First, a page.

Alma Katsu

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Alma Katsu
Alma Katsu
BornAlma Katsu
(1959-11-29) November 29, 1959 (age 59)
Fairbanks, Alaska, US
OccupationAuthor, novelist, writer
GenreParanormal Romance, Historical Fiction, Gothic Fiction, Dark Fantasy
Notable worksThe Taker, The Reckoning, The Descent

Alma Katsu (born 1959) is an American writer of adult fiction. Her best-known work is The Taker,[1] a literary novel with historical and fantasy elements that was published in 2011 and recognized as one of the ten best debut novels of the year by the American Library Association.[2] Her books have been translated into over a dozen languages,[3][4][5] the United Kingdom,[6][7] Brazil,[8] Spain and Italy.[9]

She has also had a 29-year career in the US federal government working in a number of positions dealing with intelligence and foreign policy, with an emphasis on technology issues. Since 2012 she has worked as a senior policy analyst for the RAND Corporation.[10]


Katsu was born in Fairbanks, Alaska, the daughter of an American-born father and a Japanese-born mother. She spent the majority of her youth living near Concord, Massachusetts, to which she attributes her interest in the early American history featured in her novels.[11] She attended Brandeis University[12] (BA in literature and writing, 1981) where she studied with novelist John Irving[13] and children's book author Margaret Rey,[14] and the Johns Hopkins University[15] (MA in Fiction, 2004). She is also an alumna of the Squaw Valley writers workshops.[16]


Katsu's novels are generally cited for the quality of the prose[17] and the ability to portray a supernatural setting in an immediate and realistic way (“makes the supernatural seem possible” – Publishers Weekly[18] and "renews a genre... tragedy without..the hyperbole of high romance"—Locus Magazine[19]). The first novel in the trilogy, The Taker, is set primarily in the past but has a present-day narrative as a frame,

Viewed as another literary take on the Faustian bargain and a model of setting stories-within-stories,[20] The Taker Trilogy tells the story of a young woman who has been given eternal life but comes to see this condition as a punishment for evil acts she perpetrated in life and is now condemned to revisit until the end of time.

Personal life[edit]

She lives in the Washington, DC area with her husband musician Bruce Katsu.



  • The Taker, Gallery Books, 2011 (ISBN 9781439197059)
  • The Reckoning, Gallery Books, 2012 (ISBN 9781451651805)
  • The Descent, Gallery Books, 2014 (ISBN 9781451651829)
  • The Hunger, Transworld, March 2018 (ISBN 9781473542419)

Short stories[edit]

  • The Witch Sisters, 2013 (ASIN B008N1YHPM)
  • The Marriage Price, 2012 (ASIN B00B0QITYC)
  • The Devil's Scribe, Gallery Books, 2012 (ASIN B006VFZPNU)
  • Pipefitter's Union, in anthology Enhanced Gravity, Paycock Press (ISBN 0931181208)


The Taker was named one of the ten best debut novels of 2011[2] by Booklist[21] magazine, the publication of the American Library Association. The second novel, The Reckoning, was nominated for several year-end awards including Goodreads Readers Choice Award for best paranormal fantasy[22] and RT Book Reviews Reviewers Choice Award for best paranormal romance.[23]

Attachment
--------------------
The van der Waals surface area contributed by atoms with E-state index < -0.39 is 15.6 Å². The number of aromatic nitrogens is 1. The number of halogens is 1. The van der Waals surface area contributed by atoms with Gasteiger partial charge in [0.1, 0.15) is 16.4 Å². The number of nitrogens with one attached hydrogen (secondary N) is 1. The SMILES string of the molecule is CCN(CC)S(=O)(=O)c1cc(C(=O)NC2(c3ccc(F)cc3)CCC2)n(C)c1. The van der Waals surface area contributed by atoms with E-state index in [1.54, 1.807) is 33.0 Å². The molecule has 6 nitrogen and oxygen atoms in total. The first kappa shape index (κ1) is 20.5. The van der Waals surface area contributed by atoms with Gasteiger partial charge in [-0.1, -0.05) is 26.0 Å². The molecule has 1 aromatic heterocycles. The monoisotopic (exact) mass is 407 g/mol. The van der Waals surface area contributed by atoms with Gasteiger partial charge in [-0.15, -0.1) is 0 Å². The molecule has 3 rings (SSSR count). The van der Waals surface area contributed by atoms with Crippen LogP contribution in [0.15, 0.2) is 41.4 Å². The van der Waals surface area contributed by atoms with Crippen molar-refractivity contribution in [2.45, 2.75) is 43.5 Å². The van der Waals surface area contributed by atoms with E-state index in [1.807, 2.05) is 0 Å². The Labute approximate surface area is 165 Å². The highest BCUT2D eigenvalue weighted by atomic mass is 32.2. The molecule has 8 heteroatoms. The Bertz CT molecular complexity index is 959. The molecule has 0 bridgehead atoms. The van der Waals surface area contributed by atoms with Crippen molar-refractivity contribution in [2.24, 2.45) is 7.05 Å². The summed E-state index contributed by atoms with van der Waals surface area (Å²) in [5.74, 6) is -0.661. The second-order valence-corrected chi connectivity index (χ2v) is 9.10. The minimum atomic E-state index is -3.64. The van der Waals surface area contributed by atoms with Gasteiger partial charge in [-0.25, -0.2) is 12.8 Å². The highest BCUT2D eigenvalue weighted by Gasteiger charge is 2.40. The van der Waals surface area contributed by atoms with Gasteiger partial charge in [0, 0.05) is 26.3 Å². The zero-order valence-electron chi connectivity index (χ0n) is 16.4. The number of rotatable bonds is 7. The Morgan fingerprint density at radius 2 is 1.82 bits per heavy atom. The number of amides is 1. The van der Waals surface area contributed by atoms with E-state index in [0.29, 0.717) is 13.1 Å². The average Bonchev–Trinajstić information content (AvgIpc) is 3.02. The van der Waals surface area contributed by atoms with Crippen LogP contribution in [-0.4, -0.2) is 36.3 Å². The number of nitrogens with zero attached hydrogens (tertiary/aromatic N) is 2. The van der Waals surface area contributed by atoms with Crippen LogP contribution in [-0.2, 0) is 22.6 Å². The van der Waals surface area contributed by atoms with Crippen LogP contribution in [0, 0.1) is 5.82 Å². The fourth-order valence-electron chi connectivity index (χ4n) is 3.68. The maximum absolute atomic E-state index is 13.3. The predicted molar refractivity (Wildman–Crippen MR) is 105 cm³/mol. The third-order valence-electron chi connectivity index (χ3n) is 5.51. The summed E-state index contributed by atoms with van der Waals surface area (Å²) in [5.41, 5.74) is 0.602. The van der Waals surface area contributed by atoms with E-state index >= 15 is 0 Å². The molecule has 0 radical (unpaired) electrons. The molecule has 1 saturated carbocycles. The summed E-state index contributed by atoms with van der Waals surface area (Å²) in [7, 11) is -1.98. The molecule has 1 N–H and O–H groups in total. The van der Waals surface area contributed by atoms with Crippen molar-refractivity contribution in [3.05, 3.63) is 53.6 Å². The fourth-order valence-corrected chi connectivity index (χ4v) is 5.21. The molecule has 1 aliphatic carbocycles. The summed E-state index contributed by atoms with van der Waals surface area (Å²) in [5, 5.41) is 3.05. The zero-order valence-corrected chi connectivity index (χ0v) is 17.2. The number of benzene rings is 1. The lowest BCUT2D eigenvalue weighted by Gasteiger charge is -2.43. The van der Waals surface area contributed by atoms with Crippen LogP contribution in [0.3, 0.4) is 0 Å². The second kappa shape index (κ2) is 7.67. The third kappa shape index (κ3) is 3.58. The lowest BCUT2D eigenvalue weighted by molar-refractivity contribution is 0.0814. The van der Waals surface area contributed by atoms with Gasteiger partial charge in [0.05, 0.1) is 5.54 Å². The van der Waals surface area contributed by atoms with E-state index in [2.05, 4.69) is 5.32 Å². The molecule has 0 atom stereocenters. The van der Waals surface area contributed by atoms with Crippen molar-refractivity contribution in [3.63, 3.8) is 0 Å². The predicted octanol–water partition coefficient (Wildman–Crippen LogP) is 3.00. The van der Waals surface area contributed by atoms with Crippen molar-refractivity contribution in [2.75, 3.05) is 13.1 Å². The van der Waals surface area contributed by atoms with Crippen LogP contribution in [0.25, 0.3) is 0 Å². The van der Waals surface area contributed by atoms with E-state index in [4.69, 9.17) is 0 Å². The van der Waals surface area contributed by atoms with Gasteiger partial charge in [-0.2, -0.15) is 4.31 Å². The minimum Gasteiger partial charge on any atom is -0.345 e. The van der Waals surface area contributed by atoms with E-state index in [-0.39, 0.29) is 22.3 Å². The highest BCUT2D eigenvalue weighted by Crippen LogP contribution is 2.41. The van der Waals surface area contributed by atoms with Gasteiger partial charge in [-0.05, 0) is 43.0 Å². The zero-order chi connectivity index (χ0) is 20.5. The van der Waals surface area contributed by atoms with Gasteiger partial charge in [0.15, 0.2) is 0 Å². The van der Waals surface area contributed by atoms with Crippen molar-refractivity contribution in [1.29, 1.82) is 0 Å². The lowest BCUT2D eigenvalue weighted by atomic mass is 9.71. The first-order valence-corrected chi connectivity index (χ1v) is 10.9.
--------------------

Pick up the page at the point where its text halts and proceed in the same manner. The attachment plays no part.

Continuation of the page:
1. ^ Hand, Elizabeth (2011-12-27). "Alma Katsu's 'The Taker'". The Washington Post. Retrieved 2018-10-28.
  2. ^ a b "Top 10 First Novels: 2011, by Donna Seaman - Booklist Online". Retrieved October 28, 2018.
  3. ^ "BEA Show Daily 2011: At Gallery- A One-Woman Show". Retrieved October 28, 2018.
  4. ^ "The Big Books of BEA 2011: Adult Titles". Retrieved October 28, 2018.
  5. ^ "The New (Para) Normal". Retrieved October 28, 2018.
  6. ^ "Supernatural debut for Cornerstone - The Bookseller". Retrieved October 28, 2018.
  7. ^ "Entertainment reviews: 14 April". April 14, 2011. Retrieved October 28, 2018.
  8. ^ "Alma Katsu - Autores no SKOOB". Retrieved October 28, 2018.
  9. ^ ""Ecco come passare dalla Cia ai romanzi gotici"". Retrieved October 28, 2018.
  10. ^ "RAND Corporation Provides Objective Research Services and Public Policy Analysis". Retrieved October 28, 2018.
  11. ^ Former Beacon reporter publishes a novel, Margaret Smith, September 29, 2011, The Beacon newspapers, Archived March 20, 2012, at the Wayback Machine
  12. ^ "College of Arts and Sciences". Retrieved October 28, 2018.
  13. ^ "John Irving: Official Website". Retrieved October 28, 2018.
  14. ^ Keene, Ann T. (October 1, 2008). "Rey, Margret (1906-1996), writer". Oxford University Press. doi:10.1093/anb/9780198606697.article.1603540. Retrieved October 28, 2018.
  15. ^ "Fiction at Hopkins - Advanced Academic Programs - Johns Hopkins University". Retrieved October 28, 2018.
  16. ^ [1]
  17. ^ "Taker, by Alma Katsu - Booklist Online". Retrieved October 28, 2018.
  18. ^ "Fiction Book Review: The Taker by Alma Katsu. S&S/Gallery, $25 (448p) ISBN 978-1-4391-9705-9". Retrieved October 28, 2018.
  19. ^ "January 2012 Table of Contents". Retrieved October 28, 2018.
  20. ^ One Super(natural) Debut, Carolyn Cooke, Surrey Now newspaper, October 6, 2011, Archived November 29, 2014, at the Wayback Machine
  21. ^ "Book Review Site for Librarians in Public Libraries and School Libraries - Booklist Online". Retrieved October 28, 2018.
  22. ^ "Announcing the Goodreads Choice Winner in Best Paranormal Fantasy!". Goodreads. Retrieved October 28, 2018.
  23. ^ "RT Award Nominees & Winners". Retrieved October 28, 2018.

External links[edit]